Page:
Girls on the Road (VHS)

Woah, what?  What what what?  Now and then, if you’re actually interested, you’ll come across forgotten oddities like this beauty right here.  Got this from a friend for a pretty penny, pretty much paying for the cover and expecting to sell it immediately after watching based on what little you can find about it online, but was pleasantly surprised after it was finally popped in the old VCR.  WTF isn’t the proper acronym in this case, nothing can prepare you for Girls on the Road, on many levels.  Not the levels you’d expect from this lead-in, either, on levels that are completely unexpected.  If you know a little, you know from looking at the cast listing that it features Dianne Hull, known for her work as Pippi Longstocking, and a few other actors/actresses who have been in some pretty legendary films and television shows including Dark Shadows and Twin Peaks.  Sad that no one remembers any of them from this one.  Girls on the Road, known under it’s official release title of Hot Summer Week, was one of a number of 1970s drive-in throw-aways that you’d see if you were one, not sleeping, or two, possibly also one, not having sex.  If you stopped in-between frenzied love sessions to give it a second glance, you’d find that, surprisingly, this film is actually quite good.  Most would say otherwise, but they’re missing the bigger picture here.


Back in the 1970s, the love and peace of the 1960s was dying, or had yet to realize it was dead.  The Vietnam War, the ramifications of the Hippie movement, serial killer “culture” on the rise, all of those things were revealing that the naive America of the 1950s was far gone, and the reality of what we really were was rising steadily to the surface.  It was the time when America was done with the honeymoon, with three kids, and wondering what in the Hell happened.  One of the things you’d often find in films from the late 1960s or at the time this one was originally released, 1972, was the concept of the beach trip.  Most films of this type were pleasant in nature, with generally unrealistic presentations of teenage love and barely the amount of peer pressure you’d find at preschool, let alone in this kind of setting.  Some B-movie directors, however, went a different route, and this is one of them.  The director isn’t worth naming because he never did anything of lasting worth, or even two-second worth, but whatever he was doing at the time of this he should have kept doing.  Unfortunately he died before that could have happened.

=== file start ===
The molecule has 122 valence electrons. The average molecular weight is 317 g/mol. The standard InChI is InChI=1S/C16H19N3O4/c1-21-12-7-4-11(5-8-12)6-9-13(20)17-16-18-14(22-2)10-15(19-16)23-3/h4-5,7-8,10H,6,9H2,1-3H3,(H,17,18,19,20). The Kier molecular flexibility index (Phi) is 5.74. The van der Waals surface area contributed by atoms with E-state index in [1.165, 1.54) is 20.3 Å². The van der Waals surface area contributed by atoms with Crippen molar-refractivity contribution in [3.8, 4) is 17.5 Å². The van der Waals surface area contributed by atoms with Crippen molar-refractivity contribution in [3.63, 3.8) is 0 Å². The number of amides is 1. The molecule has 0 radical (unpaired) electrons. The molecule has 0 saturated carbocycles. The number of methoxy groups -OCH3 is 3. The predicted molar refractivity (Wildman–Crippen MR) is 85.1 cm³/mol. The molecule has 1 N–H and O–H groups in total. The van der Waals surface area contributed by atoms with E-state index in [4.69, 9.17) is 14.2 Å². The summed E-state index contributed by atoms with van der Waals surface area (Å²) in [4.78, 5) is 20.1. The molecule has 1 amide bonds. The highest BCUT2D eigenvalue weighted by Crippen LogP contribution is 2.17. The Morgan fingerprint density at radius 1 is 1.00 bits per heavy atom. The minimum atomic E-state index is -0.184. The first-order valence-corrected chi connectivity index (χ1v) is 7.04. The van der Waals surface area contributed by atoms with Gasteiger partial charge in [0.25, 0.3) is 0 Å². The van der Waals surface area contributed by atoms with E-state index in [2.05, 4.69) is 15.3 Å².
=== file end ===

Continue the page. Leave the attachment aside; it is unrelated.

Girls on the Road has a pretty simple plot and structure.  It’s a coming-of-age film involving two teenage girls who want to “let loose” as they take a beach trip and they progressively get involved in more and more shady things as they begin to shed their “daddy’s little girl” mentality.  Karen and Debbie, our two main characters, are almost opposites, and the classic stereotypes for two teenage, female friends.  One is more intelligent and bookish, the other more of the cheerleader type with a better figure and better looks.  What happens isn’t even that unique for the time.  They pick up a hitchhiker who’s a handsome, young, but mentally ill Vietnam veteran, take a drive and get caught up in a local Hippie cult commune at the beach, and then the killing begins.  Of course, the viewer is supposed to assume the vet, but you know it’s one of the hippies.  What plays out isn’t what you’d expect.  The ending isn’t even really a twist, not at all, you essentially see it coming from halfway through the film.  There isn’t even any real gore, sex, or violence to speak of, so it barely counts as an exploitation flick.  Hell, the only real exploitation you get is via Uschi Digard, who’s only in the opening credits.  Where this movie really shines is not in its underhanded creepiness, no, where it shines is it its representation of a coming-of-age theme via two very believable actresses.  The surprising back-and-forth between the leads, their inner conflicts over each other, the main man and his mental struggles in a society he doesn’t understand, the girls’ desire to become officially women via a sexual experience, their desire at higher purpose, all of these things which were culturally significant in the 1960s, 70s, and even to teens today, are very, and we mean very, accurately portrayed here.  Goofy, yes.  Poorly directed and awkward, yes, but Girls on the Road has a deeper cultural significance under its shoddy surface, something which is, even today, very poignant, revealing, and honest.  For that, it’s worth more than a single watch and hey, can’t beat that axe-murderer cover.


Written by Stanley Stepanic

Girls on the Road
Unicorn Video
4 / 5